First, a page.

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Voice Quality

By John H. Esling, Scott R. Moisik, Allison Benner, Lise Crevier-Buchman

Voice Quality "The first description of voice quality production in forty years, this book provides a new framework for its study: The Laryngeal Articulator Model. Informed by instrumental examinations of the laryngeal articulatory mechanism, it revises our understanding of articulatory postures to explain the actions, vibrations and resonances generated in the epilarynx and pharynx."


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Let's Talk

By David Crystal

Let's Talk "Explores the factors that motivate so many different kinds of talk and reveals the rules we use unconsciously, even in the most routine exchanges of everyday conversation."



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Dissertation Information


Title: Code-switching in Chicano Theater: Power, identity and style in three plays by Cherríe Moraga Add Dissertation
Author: Carla Jonsson Update Dissertation
Email: click here to access email
Institution: Umeå University, Department of English
Completed in: 2005
Linguistic Subfield(s): Sociolinguistics; Ling & Literature;
Subject Language(s): English
Spanish
Director(s): Kenneth Hyltenstam

Abstract: The thesis examines local and global functions of code-switching and code-mixing in Chicano theater, i.e. in writing intended for performance. The data of this study consists of three published plays by Chicana playwright Cherríe Moraga.

Distinguishing between code-switching and code-mixing, the investigation explores local and global functions of these phenomena. Local functions of code-switching are functions that can be seen in the text and, as a consequence, can be regarded as meaningful for the audience of the plays. These functions are examined, focussing on five loci in which code-switching is frequent and has clear local functions. The loci are quotations, interjections, reiterations, 'gaps' and word/language play. Global functions of code-switching and code-mixing operate on a higher level and are not necessarily detected in the actual texts. These functions are discussed, focussing on two main areas, namely power relations (addressing questions of domination, resistance and empowerment) and identity construction (addressing questions of how identity can be reflected by use of language and how identity is constructed and reconstructed by means of language).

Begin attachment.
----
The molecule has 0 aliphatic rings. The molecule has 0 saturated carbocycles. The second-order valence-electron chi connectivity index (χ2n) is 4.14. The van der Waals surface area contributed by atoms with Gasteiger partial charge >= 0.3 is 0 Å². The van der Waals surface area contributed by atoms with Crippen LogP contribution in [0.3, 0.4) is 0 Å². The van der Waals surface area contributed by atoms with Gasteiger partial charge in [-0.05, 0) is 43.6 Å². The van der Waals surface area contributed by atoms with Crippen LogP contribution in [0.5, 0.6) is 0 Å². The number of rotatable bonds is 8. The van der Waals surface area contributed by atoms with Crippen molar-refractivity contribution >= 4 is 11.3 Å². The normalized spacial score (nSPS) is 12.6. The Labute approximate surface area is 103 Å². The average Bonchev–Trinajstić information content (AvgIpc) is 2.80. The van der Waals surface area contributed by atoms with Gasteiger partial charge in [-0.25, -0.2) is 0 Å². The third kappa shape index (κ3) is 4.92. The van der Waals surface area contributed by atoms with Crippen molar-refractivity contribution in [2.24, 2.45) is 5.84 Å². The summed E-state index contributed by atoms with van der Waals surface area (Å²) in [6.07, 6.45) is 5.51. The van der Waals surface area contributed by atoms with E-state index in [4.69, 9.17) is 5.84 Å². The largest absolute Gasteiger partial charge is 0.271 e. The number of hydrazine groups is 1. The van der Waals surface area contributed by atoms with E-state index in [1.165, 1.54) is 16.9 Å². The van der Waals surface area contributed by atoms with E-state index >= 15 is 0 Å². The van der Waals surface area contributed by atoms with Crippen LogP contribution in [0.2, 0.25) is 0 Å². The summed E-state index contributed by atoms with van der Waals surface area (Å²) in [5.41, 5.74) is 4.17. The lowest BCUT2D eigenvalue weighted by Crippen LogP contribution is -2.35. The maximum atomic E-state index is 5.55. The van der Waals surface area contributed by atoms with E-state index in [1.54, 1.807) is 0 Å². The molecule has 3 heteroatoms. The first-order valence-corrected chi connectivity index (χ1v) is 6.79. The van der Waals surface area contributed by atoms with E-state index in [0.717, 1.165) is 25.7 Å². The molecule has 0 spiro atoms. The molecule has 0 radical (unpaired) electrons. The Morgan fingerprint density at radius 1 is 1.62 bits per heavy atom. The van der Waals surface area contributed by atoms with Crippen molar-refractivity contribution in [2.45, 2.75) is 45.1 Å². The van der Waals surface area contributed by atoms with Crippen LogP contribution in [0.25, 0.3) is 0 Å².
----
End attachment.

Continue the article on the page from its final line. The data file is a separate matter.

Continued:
The study suggests that code-switching fills creative, artistic and stylistic functions in the plays and that code-switching and code-mixing can serve as responses to domination in that they can be used to resist, challenge and ultimately transform power relations.

Key words: code-switching, code-mixing, local functions, global functions, Chicano, Chicano theater, Chicano discourse, Spanish, English, style, power, identity, ethnicity, border culture, hybridity, third space, language ideology, resistance, symbolic domination, symbolic marketplaces, double-voicedness, heteroglossia, empowerment.